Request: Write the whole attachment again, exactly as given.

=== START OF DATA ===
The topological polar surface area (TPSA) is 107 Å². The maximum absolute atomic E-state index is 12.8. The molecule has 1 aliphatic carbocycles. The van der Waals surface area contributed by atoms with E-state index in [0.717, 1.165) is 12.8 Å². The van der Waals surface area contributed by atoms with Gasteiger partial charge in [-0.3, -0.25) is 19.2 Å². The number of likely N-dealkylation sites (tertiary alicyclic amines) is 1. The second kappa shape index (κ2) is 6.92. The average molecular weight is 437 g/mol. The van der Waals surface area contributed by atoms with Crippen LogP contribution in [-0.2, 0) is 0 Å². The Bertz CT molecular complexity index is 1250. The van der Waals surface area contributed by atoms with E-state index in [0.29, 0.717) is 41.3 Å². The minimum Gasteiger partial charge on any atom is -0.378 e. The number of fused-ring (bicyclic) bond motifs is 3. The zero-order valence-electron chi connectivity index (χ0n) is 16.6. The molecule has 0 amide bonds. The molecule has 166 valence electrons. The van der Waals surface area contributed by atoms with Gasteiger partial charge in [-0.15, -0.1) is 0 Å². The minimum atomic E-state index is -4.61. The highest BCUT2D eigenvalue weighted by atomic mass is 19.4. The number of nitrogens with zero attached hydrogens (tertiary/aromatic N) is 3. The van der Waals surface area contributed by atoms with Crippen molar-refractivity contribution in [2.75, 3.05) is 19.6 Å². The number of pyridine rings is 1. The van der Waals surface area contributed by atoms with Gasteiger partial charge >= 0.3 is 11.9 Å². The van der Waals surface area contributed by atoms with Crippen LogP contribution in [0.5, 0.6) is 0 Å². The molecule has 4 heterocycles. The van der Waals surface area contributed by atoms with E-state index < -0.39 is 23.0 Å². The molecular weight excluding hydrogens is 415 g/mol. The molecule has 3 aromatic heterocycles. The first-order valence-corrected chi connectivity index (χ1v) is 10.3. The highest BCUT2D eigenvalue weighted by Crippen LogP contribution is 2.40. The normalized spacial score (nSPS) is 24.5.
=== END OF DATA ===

The topological polar surface area (TPSA) is 107 Å². The maximum absolute atomic E-state index is 12.8. The molecule has 1 aliphatic carbocycles. The van der Waals surface area contributed by atoms with E-state index in [0.717, 1.165) is 12.8 Å². The van der Waals surface area contributed by atoms with Gasteiger partial charge in [-0.3, -0.25) is 19.2 Å². The number of likely N-dealkylation sites (tertiary alicyclic amines) is 1. The second kappa shape index (κ2) is 6.92. The average molecular weight is 437 g/mol. The van der Waals surface area contributed by atoms with Crippen LogP contribution in [-0.2, 0) is 0 Å². The Bertz CT molecular complexity index is 1250. The van der Waals surface area contributed by atoms with E-state index in [0.29, 0.717) is 41.3 Å². The minimum Gasteiger partial charge on any atom is -0.378 e. The number of fused-ring (bicyclic) bond motifs is 3. The zero-order valence-electron chi connectivity index (χ0n) is 16.6. The molecule has 0 amide bonds. The molecule has 166 valence electrons. The van der Waals surface area contributed by atoms with Gasteiger partial charge in [-0.15, -0.1) is 0 Å². The minimum atomic E-state index is -4.61. The highest BCUT2D eigenvalue weighted by atomic mass is 19.4. The number of nitrogens with zero attached hydrogens (tertiary/aromatic N) is 3. The van der Waals surface area contributed by atoms with Crippen molar-refractivity contribution in [2.75, 3.05) is 19.6 Å². The number of pyridine rings is 1. The van der Waals surface area contributed by atoms with Gasteiger partial charge >= 0.3 is 11.9 Å². The van der Waals surface area contributed by atoms with Crippen LogP contribution in [0.5, 0.6) is 0 Å². The molecule has 4 heterocycles. The van der Waals surface area contributed by atoms with E-state index < -0.39 is 23.0 Å². The molecular weight excluding hydrogens is 415 g/mol. The molecule has 3 aromatic heterocycles. The first-order valence-corrected chi connectivity index (χ1v) is 10.3. The highest BCUT2D eigenvalue weighted by Crippen LogP contribution is 2.40. The normalized spacial score (nSPS) is 24.5.